Thursday, September 29, 2005

Visual Structure

Before I get into this week's focus, I want to write something about the directing fellows at AFI. What's so fun about all this is the bond growing between us directors. I feel like I will continue to be friends for life with these people. We have directors from Switzerland, Denmark, Holland, Finland, Puerto Rico, Israel, Serbia, and of course now Jordan. The rest come from New York, Chicago, LA, and Detroit. I feel really proud to be representing Jordan, and being a postitive contributor to the fun environment we have. It's just a damn good feeling to be here! Okay, now on to Visual Structure...

It's been an exciting week with Bruce Block, Producer of movies like Father of the Bride, and visual consultant for films like As Good as it gets and Spanglish among numerous others. He's an amazing teacher, and this week has been one of immersion into dissecting the screen and desiging visual rules for films. We've had three-hour daily sessions with him. I don't even know where to begin in an attempt to relay the immense amount of information we've been taking into our brains. I don't see movies the same way anymore.

We've been training our eyes to recognize deep space and flat space, the use of tone, texture, contrast of shapes in visual composition and why so, how to use them to affect the audience. The understanding of movement and motivation. Movement of camera, movement of objects, how this affects visual communication to the audience's subconsciense. Color. The whole idea of color association and audience conditioning. For all those great movies that become classics, so much thought has gone into designing visual themes. It's fascinating when you see examples from movies that you've seen and suddenly realize or understand why the film or scenes had a certain effect on you. I'll giv eyou an example. To dramatize the impact of blood on a screen, an effective method it to get the audience's eyes callibrated to see Blue. So let's say you look at a scene where for a whole minute or two, the screen is loaded with blue. Then when you hit the audience with the red blood, the intensity of this red is enhanced because the eye has callibrated itself to blue. This is a very simple example of the use of principle of contrast and affinity to manipulate the audience. Blue is the complimentary (sort of like the opposite) color to red. Next time you watch a good movie, go back to it and look for consitency of visual motifs. Horizontal, vertical, and diagonal motion... the use of lines and recurring shapes and certain motifs and their associations with themes or characters to create a visual structure...etc. I don't think I can do a good job of summing up what we've learned this week here in a blog. But I will say this: if you're serious about wanting to study filmmaking, then the AFI is the place to be. I can't praise it enough. What I know now is so much more than what I knew four weeks ago.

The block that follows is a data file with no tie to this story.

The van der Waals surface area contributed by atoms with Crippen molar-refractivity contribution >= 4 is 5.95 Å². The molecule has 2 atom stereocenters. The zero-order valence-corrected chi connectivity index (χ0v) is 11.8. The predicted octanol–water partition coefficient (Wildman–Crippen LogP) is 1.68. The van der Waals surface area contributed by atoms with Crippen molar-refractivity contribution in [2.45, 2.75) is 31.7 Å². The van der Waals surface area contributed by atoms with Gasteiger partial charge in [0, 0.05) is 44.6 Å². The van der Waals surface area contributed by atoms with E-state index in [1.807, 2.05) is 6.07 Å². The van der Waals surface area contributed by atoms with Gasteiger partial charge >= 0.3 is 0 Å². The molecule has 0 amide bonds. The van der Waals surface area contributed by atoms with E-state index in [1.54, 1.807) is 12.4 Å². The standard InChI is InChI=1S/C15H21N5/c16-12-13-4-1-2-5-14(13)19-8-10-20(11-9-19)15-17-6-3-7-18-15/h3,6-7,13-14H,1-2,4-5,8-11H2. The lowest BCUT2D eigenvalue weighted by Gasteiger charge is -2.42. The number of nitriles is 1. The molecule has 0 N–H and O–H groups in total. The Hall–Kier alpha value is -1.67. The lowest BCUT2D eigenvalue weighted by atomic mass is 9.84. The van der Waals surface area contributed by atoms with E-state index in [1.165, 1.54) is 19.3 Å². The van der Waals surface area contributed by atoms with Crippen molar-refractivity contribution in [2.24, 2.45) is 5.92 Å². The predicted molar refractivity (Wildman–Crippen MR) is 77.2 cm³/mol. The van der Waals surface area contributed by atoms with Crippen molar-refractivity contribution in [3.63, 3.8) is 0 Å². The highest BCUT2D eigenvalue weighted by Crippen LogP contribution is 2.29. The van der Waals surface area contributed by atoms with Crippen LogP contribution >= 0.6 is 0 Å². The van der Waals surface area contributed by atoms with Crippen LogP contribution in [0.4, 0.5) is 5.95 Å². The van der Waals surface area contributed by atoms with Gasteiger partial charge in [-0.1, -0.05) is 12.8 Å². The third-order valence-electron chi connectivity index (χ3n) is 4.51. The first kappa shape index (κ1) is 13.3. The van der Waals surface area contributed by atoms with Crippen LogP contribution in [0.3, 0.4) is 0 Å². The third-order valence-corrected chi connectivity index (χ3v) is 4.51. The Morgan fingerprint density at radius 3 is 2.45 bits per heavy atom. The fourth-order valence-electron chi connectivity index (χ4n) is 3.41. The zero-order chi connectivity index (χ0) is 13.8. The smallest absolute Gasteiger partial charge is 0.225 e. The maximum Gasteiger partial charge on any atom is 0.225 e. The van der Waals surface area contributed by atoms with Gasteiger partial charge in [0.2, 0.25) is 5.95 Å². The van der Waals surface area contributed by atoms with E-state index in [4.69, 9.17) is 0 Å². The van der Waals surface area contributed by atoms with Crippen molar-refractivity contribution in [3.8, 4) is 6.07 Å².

We also had a great session with and Executive from Focus Features, Joe Pichirallo. He gave us advice on strategizing for the future and making one's first film in Hollywood. Great stuff to know ahead of time. Some days are long. You go to school at 9 a.m. and don't come home till 11 at night. Others are lighter, in which I read books and write between classes. I am fully immersed. It's also fun to have discussions about films with my peers. I have a long list of movies that I still need to see. Next week we begin our classes on directing performance. I can't wait.

Saturday, September 24, 2005


This week we focused on the importance of delegating. As a director, really you're only supposed to communicate with five or six crew members while shooting. Those are the Cinematographer, the Script Supervisor, the First Assistant Director (First AD), the Production Designer, and the Producer. That's it. The rest of your time should be focused on working wih the actors.